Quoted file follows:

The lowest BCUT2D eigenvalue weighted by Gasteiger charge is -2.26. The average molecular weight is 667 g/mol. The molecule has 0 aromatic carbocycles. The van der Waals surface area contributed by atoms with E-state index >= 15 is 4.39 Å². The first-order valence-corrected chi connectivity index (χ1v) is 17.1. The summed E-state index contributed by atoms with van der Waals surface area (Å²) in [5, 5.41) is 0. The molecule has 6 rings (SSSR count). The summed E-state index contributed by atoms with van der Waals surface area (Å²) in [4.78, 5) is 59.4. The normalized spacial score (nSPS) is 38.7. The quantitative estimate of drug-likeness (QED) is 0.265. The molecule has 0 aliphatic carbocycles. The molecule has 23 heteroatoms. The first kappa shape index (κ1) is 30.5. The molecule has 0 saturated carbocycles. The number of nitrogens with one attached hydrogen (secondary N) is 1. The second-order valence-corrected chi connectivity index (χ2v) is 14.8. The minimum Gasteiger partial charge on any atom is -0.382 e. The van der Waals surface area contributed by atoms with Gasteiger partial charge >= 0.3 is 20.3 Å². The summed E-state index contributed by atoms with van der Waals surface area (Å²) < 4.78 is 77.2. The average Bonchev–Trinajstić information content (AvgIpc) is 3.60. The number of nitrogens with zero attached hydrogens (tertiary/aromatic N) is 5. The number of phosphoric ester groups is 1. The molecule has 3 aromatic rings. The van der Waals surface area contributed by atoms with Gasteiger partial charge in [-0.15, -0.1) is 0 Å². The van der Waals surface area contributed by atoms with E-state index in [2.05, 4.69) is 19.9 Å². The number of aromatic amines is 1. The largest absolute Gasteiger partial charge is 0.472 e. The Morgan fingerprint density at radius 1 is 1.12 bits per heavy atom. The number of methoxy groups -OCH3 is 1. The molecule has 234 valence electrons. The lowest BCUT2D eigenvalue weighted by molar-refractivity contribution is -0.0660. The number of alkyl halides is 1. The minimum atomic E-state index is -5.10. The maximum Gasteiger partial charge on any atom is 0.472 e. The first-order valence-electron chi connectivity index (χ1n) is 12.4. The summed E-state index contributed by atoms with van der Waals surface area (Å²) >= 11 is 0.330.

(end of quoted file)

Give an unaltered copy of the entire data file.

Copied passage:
The lowest BCUT2D eigenvalue weighted by Gasteiger charge is -2.26. The average molecular weight is 667 g/mol. The molecule has 0 aromatic carbocycles. The van der Waals surface area contributed by atoms with E-state index >= 15 is 4.39 Å². The first-order valence-corrected chi connectivity index (χ1v) is 17.1. The summed E-state index contributed by atoms with van der Waals surface area (Å²) in [5, 5.41) is 0. The molecule has 6 rings (SSSR count). The summed E-state index contributed by atoms with van der Waals surface area (Å²) in [4.78, 5) is 59.4. The normalized spacial score (nSPS) is 38.7. The quantitative estimate of drug-likeness (QED) is 0.265. The molecule has 0 aliphatic carbocycles. The molecule has 23 heteroatoms. The first kappa shape index (κ1) is 30.5. The molecule has 0 saturated carbocycles. The number of nitrogens with one attached hydrogen (secondary N) is 1. The second-order valence-corrected chi connectivity index (χ2v) is 14.8. The minimum Gasteiger partial charge on any atom is -0.382 e. The van der Waals surface area contributed by atoms with Gasteiger partial charge >= 0.3 is 20.3 Å². The summed E-state index contributed by atoms with van der Waals surface area (Å²) < 4.78 is 77.2. The average Bonchev–Trinajstić information content (AvgIpc) is 3.60. The number of nitrogens with zero attached hydrogens (tertiary/aromatic N) is 5. The number of phosphoric ester groups is 1. The molecule has 3 aromatic rings. The van der Waals surface area contributed by atoms with Gasteiger partial charge in [-0.15, -0.1) is 0 Å². The van der Waals surface area contributed by atoms with E-state index in [2.05, 4.69) is 19.9 Å². The number of aromatic amines is 1. The largest absolute Gasteiger partial charge is 0.472 e. The Morgan fingerprint density at radius 1 is 1.12 bits per heavy atom. The number of methoxy groups -OCH3 is 1. The molecule has 234 valence electrons. The lowest BCUT2D eigenvalue weighted by molar-refractivity contribution is -0.0660. The number of alkyl halides is 1. The minimum atomic E-state index is -5.10. The maximum Gasteiger partial charge on any atom is 0.472 e. The first-order valence-electron chi connectivity index (χ1n) is 12.4. The summed E-state index contributed by atoms with van der Waals surface area (Å²) >= 11 is 0.330.